A Doctor’s Call: Please create a LOGO for the new respiratory and critical care department in the hospital. I was silenced by the gravity of the brief, specially in today’s covid’s times. How does one design a logo for a critical care department impacting the bottom-line of life.
A logo is a visual identity, a symbol, that communicates the core essence of the brand. This matter of health took me back to my anatomy drawings and semiotics. As an artist, I have been inspired to study the physical anatomy of human organs which give us life and function. And then taken a creative leap from there. So, the starting point for conceptualising the logo design was the anatomy of respiratory organs – the Lungs.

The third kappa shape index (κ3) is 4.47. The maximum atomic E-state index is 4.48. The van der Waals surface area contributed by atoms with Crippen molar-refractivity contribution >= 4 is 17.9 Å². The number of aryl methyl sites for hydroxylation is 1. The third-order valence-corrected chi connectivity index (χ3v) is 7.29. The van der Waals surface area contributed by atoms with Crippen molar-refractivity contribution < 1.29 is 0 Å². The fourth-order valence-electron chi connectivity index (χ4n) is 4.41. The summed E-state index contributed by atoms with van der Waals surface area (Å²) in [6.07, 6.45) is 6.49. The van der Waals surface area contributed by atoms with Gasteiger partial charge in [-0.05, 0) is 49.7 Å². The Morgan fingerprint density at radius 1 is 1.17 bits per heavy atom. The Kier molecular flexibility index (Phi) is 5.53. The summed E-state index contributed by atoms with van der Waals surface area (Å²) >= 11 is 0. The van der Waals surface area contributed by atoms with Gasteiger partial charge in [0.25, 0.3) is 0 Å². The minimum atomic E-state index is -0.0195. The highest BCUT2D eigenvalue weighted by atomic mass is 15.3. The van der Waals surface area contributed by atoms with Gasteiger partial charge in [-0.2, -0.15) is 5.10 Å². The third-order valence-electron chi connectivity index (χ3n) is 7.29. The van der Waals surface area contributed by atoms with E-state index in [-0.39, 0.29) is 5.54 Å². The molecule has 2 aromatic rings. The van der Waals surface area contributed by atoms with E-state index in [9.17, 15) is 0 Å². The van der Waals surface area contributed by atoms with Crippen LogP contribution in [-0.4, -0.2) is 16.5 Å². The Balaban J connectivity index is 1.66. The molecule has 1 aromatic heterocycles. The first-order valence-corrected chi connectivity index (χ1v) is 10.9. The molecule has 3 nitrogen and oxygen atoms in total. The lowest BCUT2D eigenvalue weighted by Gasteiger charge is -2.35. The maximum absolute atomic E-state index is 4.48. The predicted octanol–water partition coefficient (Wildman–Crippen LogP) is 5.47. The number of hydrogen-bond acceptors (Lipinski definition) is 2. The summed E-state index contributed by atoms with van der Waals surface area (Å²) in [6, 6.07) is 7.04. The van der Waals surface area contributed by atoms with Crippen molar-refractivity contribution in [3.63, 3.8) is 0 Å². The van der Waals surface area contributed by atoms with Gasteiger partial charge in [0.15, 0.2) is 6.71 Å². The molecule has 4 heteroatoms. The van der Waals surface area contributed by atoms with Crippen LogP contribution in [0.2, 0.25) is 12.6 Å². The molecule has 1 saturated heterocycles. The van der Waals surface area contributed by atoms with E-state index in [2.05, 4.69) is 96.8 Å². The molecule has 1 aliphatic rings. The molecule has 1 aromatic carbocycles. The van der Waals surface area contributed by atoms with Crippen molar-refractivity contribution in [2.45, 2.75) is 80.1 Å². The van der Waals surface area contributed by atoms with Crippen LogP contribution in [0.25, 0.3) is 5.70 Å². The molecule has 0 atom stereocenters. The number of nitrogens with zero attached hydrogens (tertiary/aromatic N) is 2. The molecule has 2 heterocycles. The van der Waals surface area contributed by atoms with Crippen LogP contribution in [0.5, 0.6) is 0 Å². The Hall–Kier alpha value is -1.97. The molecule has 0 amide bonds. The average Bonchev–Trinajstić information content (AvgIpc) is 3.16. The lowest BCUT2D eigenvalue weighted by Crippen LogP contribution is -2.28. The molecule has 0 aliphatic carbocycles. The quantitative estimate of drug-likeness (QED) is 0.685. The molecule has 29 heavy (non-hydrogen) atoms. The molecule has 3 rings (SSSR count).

Semiotics empowered me to think design, in terms of signs and symbols. It helped me to understand how meaning gets created, subconsciously. Staying true to the lungs form, and applying the power of symbology, the design concepts options were developed.
The concept of ‘transforming life’, using butterfly as a metaphor, was most befitting for this new department.
In culture, the colours signify different meanings in different contexts. From the respiratory context, the chosen colours- green and blue, cue flow of oxygen, fresh air and nature.
My creative tool is my calligraphy pen, ink and paper, not the computer. You dip the pen into the ink pot, and then create the stroke on paper, like a single breath. The calligraphy stroke brought me closer to the life-giving function of the lungs. Unlike the mechanics of a computer, calligraphy line is as natural as life itself.
Developing the visual identity for The Institute of Respiratory, Critical Care and Sleep Medicine, Max Hospital, Saket, gave a deep sense of gratification. The logo, on top of every prescription, subliminally gives the hope of life to the patient. The promise of respiratory critical care recovery.